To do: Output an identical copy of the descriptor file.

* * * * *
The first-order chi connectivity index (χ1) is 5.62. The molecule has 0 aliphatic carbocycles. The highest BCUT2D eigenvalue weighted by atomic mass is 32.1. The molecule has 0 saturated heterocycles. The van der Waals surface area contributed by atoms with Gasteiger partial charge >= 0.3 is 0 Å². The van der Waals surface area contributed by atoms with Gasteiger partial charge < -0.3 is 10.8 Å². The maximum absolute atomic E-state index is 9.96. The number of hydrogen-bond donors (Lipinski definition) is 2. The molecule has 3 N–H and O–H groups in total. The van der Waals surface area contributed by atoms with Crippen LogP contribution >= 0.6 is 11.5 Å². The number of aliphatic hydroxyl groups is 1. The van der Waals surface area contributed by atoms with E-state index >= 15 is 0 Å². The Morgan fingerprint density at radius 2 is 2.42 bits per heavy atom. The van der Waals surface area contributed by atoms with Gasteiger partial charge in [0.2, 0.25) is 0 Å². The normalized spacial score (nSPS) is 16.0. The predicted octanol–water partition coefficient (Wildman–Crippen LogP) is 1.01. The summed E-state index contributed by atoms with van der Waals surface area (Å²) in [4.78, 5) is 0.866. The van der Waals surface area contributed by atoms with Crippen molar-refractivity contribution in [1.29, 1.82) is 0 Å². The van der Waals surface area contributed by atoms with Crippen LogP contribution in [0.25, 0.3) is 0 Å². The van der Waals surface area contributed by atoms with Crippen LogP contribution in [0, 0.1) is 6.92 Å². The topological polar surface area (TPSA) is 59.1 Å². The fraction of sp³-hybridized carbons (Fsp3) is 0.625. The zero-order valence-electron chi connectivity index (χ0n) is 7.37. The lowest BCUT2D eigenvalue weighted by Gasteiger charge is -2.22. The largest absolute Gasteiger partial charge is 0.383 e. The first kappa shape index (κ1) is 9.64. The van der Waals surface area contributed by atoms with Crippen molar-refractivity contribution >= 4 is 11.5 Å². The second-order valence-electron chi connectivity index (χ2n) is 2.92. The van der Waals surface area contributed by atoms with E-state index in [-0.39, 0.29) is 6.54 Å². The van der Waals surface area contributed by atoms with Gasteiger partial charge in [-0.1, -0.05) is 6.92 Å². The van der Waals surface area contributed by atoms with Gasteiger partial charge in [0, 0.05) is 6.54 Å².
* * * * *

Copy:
The first-order chi connectivity index (χ1) is 5.62. The molecule has 0 aliphatic carbocycles. The highest BCUT2D eigenvalue weighted by atomic mass is 32.1. The molecule has 0 saturated heterocycles. The van der Waals surface area contributed by atoms with Gasteiger partial charge >= 0.3 is 0 Å². The van der Waals surface area contributed by atoms with Gasteiger partial charge < -0.3 is 10.8 Å². The maximum absolute atomic E-state index is 9.96. The number of hydrogen-bond donors (Lipinski definition) is 2. The molecule has 3 N–H and O–H groups in total. The van der Waals surface area contributed by atoms with Crippen LogP contribution >= 0.6 is 11.5 Å². The number of aliphatic hydroxyl groups is 1. The van der Waals surface area contributed by atoms with E-state index >= 15 is 0 Å². The Morgan fingerprint density at radius 2 is 2.42 bits per heavy atom. The van der Waals surface area contributed by atoms with Gasteiger partial charge in [0.2, 0.25) is 0 Å². The normalized spacial score (nSPS) is 16.0. The predicted octanol–water partition coefficient (Wildman–Crippen LogP) is 1.01. The summed E-state index contributed by atoms with van der Waals surface area (Å²) in [4.78, 5) is 0.866. The van der Waals surface area contributed by atoms with Crippen molar-refractivity contribution in [1.29, 1.82) is 0 Å². The van der Waals surface area contributed by atoms with Crippen LogP contribution in [0.25, 0.3) is 0 Å². The van der Waals surface area contributed by atoms with Crippen LogP contribution in [0, 0.1) is 6.92 Å². The topological polar surface area (TPSA) is 59.1 Å². The fraction of sp³-hybridized carbons (Fsp3) is 0.625. The zero-order valence-electron chi connectivity index (χ0n) is 7.37. The lowest BCUT2D eigenvalue weighted by Gasteiger charge is -2.22. The largest absolute Gasteiger partial charge is 0.383 e. The first kappa shape index (κ1) is 9.64. The van der Waals surface area contributed by atoms with Crippen molar-refractivity contribution >= 4 is 11.5 Å². The second-order valence-electron chi connectivity index (χ2n) is 2.92. The van der Waals surface area contributed by atoms with E-state index in [-0.39, 0.29) is 6.54 Å². The van der Waals surface area contributed by atoms with Gasteiger partial charge in [-0.1, -0.05) is 6.92 Å². The van der Waals surface area contributed by atoms with Gasteiger partial charge in [0, 0.05) is 6.54 Å².